It all comes down to methods and money. Dr Brown says: “Dog foods are tested for their nutritional adequacy in the first instance by means of chemical analysis. However, not all of the nutrients present in the dog food will necessarily be available to the dog.” In essence, when you grind up dog food, put it in a machine and look at the molecules it’s made from, vegetarian ingredients and meat ingredients are either the same or similar. However, that doesn’t mean that your dog is guaranteed to digest, absorb or use them in identical ways.
The foods can also be tested in a “feeding protocol” for more information – Dr Browns experiment is a very good and ethical example of such a test, however, normally such tests involve lab dogs. Also, these tests are expensive – out of reach for small, interested parties and not an attractive use of funds for large and disinterested parties.
So, if we decide to wait for categorical proof, how much meat will we feed to our dogs in the meantime?
I did a little nerd-calculation – if the average dog eats about 164 kg of meat a year ; the average cow weighs about 700kg, and there are 74 million dogs in Europe  – meat to the “equivalent” of around 17 million cows will be farmed and killed every year to feed the dogs of Europe. What if it takes another 10, 15 or 20 years for science to reach a verdict? Should we feed the equivalent of another 240 million cows to our dogs in the meantime? Each year these 17 million cows would eat over 200 billion kilograms of vegetable protein … and none of this takes into account the carbon footprint made by all that meat… nor the rain-forests cleared for the feed production… nor all the extra people who could have food if the west produced less meat…
Logically, perhaps we should consider feeding our dogs on a plant-based diet until/unless science can tell us the food is nutritionally-incomplete!
Meat to the “equivalent” of 17 million cows is farmed and killed every year to feed the dogs of Europe.
And the conclusion?
Dr Brown says “[This] is the first study to demonstrate using a short feeding trail that a meat-free diet can be nutritionally adequate for exercising dogs. Whilst longer-term trials are necessary to prove this claim, nutritional adequacy was shown by chemical analysis, and this was further demonstrated by feeding the diet, in a controlled experiment, to actively exercising dogs…… these findings pave the way for commercial pet food manufactures to produce nutritionally adequate meat-free diets for dogs.”
We say… here here!!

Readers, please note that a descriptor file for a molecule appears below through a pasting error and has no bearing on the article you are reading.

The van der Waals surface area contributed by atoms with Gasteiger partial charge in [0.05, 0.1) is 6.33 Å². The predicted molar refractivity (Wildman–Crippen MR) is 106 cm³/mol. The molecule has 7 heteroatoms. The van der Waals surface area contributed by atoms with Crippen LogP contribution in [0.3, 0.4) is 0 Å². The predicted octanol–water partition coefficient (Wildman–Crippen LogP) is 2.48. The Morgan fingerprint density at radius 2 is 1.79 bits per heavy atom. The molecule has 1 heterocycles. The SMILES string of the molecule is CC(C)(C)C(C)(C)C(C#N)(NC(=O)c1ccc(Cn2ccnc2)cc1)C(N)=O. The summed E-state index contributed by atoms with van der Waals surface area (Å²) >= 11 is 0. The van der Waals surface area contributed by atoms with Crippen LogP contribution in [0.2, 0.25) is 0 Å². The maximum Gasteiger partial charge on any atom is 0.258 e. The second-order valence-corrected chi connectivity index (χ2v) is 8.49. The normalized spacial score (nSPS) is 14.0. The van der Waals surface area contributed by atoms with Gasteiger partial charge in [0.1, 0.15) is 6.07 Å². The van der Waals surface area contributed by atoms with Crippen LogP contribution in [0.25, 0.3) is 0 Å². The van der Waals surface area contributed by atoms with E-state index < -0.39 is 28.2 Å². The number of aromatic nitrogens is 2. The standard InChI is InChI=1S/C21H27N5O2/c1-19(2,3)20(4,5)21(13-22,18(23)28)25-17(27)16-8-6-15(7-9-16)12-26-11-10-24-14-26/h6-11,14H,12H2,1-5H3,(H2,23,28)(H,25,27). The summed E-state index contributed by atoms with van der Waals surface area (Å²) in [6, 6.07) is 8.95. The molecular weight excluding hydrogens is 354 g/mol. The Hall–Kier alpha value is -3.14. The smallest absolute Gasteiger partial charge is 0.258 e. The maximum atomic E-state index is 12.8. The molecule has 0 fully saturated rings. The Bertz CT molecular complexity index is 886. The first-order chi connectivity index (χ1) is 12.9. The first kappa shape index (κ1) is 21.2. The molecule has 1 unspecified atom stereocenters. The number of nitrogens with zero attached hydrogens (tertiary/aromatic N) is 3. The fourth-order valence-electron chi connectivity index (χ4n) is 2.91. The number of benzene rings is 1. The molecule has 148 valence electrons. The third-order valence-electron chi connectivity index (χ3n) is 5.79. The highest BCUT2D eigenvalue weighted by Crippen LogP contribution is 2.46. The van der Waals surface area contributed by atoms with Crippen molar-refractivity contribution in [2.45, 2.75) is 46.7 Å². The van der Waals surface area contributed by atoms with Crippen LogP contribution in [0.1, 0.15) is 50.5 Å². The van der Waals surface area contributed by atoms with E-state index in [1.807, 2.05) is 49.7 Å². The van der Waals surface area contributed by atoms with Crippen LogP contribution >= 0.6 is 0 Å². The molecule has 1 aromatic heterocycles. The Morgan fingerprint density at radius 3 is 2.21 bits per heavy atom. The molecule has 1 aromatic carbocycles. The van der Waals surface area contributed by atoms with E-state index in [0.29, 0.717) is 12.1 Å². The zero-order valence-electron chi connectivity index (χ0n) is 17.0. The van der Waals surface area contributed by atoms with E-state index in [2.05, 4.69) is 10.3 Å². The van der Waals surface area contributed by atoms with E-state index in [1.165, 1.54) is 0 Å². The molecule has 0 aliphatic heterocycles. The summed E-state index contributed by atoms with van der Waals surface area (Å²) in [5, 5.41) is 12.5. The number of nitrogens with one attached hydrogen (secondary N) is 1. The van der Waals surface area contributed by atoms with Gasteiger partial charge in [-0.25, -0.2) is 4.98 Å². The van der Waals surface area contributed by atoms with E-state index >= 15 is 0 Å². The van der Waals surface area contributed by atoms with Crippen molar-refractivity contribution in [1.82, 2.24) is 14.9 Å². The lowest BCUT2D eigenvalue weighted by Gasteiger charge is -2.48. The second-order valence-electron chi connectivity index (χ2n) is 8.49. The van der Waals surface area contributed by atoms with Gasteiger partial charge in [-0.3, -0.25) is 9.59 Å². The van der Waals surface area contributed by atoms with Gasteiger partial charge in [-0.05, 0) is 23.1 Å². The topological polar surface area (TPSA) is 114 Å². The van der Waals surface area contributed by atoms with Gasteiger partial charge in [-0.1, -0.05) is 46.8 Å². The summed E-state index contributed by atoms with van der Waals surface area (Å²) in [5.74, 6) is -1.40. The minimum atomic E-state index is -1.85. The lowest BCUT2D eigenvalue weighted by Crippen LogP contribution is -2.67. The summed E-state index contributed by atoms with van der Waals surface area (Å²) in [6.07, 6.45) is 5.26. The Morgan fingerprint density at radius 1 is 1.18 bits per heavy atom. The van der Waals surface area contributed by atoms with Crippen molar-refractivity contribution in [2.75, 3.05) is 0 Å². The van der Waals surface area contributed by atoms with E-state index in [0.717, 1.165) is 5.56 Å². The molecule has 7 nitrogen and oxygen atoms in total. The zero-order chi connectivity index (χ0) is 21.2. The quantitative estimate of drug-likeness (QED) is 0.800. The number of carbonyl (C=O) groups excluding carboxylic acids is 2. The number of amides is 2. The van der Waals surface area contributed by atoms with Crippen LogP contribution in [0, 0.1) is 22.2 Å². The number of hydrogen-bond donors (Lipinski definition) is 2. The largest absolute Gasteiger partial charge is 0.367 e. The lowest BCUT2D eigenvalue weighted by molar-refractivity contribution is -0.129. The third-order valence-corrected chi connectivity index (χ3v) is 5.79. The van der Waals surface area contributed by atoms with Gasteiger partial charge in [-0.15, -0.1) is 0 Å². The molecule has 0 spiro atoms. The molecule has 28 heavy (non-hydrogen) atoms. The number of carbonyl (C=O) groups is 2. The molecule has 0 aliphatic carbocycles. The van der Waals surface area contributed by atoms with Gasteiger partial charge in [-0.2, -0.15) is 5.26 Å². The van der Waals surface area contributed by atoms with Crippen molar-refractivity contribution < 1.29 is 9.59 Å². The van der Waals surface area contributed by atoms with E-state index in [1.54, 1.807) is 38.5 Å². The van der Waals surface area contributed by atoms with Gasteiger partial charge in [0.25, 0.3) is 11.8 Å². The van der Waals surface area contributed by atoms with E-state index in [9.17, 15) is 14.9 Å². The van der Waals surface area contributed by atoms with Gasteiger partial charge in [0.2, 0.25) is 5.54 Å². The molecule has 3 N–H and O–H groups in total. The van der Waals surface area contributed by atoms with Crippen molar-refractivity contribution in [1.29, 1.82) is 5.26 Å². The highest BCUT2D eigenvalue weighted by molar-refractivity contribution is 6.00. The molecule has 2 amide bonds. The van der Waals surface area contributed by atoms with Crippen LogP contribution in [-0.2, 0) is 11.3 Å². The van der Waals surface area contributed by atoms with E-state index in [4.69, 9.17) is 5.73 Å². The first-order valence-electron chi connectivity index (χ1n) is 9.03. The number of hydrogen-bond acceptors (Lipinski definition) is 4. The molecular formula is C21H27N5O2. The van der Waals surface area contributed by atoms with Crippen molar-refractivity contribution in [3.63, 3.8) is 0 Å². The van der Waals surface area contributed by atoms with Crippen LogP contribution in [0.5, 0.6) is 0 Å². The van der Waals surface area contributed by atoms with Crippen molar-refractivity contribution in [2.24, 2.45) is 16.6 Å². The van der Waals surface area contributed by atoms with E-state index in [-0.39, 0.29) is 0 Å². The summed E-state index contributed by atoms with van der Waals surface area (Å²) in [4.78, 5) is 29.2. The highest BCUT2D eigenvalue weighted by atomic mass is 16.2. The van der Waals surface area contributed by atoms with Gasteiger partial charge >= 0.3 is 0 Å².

I’m convinced! Where can I buy vegetarian food for my dog?
I know a great little place on-line… I think it’s called “Ethical Pets” ; )
 This quote is from the first page of the article, which is numbered page 102. You can download the full study here.
 Sources for my claim that Mars conduct animal testing:
1) Ethical Consumer Magazine’s report into pet food, page 17/48. 2) Uncaged – unsure how reliable this source is as there are no references. 3) Mars Candy Kills – a glossy campaign with emotionally manipulative features and no references. This website states “Not one of Mars’ experiments on animals is required by law.” 4) The Mars Website says testing is meet legal requirements and that they “only conduct such animal research when non-animal alternatives are not feasible. Info from document entitled “Mars’ Position on Animal Welfare” dated 08/Sep/2011 accessed Feb 2012. Document is unnecessarily difficult to link to! 5) The Waltham Center for Pet Nutrition, owned by Mars. Glossy site, unclear language. Language and imagery seem manipulative, for example they call their test subjects “pets” and have subtle happy pet pictures in the background of their website.
 There was a feeding trial done, using the collection of dog faeces to establish “digestibility coefficients” at the university using dogs in their “Quarantine Approved Premises.” I assume in good faith this is not a lab, but a facility for animals which have been moved into the country as pets and require a legal examination etc. I await confirmation of this as I can find no exact information.
 In this case the standards set by the “National Research Council” were vastly exceeded by both foods. I (roughly) checked them against the current European equivalent at FEDIAF; they also surpassed this standard. Also note that it is likely these nutritional requirements have been discovered in experiments using vivisection.
 According to New Scientist, from Ethical Consumer Magazine’s report into pet food, page 17/48
 As for each kg of beef produced, the cow needs to eat 17kg of vegetable protein From “saving the world with your knife and fork” by Juliet Gellatley in Resurgence, March/April 2012.
 From my understanding, these cereal-based foods need a high grain content for the “extrusion” process which shapes and cooks the biscuits/pellets. According to wikipedia, vitamin A is lost through extrusion – and potentially inadequate Vitamin A provision is one of the criticisms of specifically vegetarian pet food. Is meat pet food supplemented anyway, due to loss in this extrusion process?
By User Damast on sv.wikipedia (Photo by Damast) [GFDL (www.gnu.org/copyleft/fdl.html) or CC-BY-SA-3.0 (www.creativecommons.org/licenses/by-sa/3.0/)], via Wikimedia Commons.
By Jjron (Own work) [GFDL (www.gnu.org/copyleft/fdl.html) or CC-BY-SA-3.0 (www.creativecommons.org/licenses/by-sa/3.0/)], via Wikimedia Commons.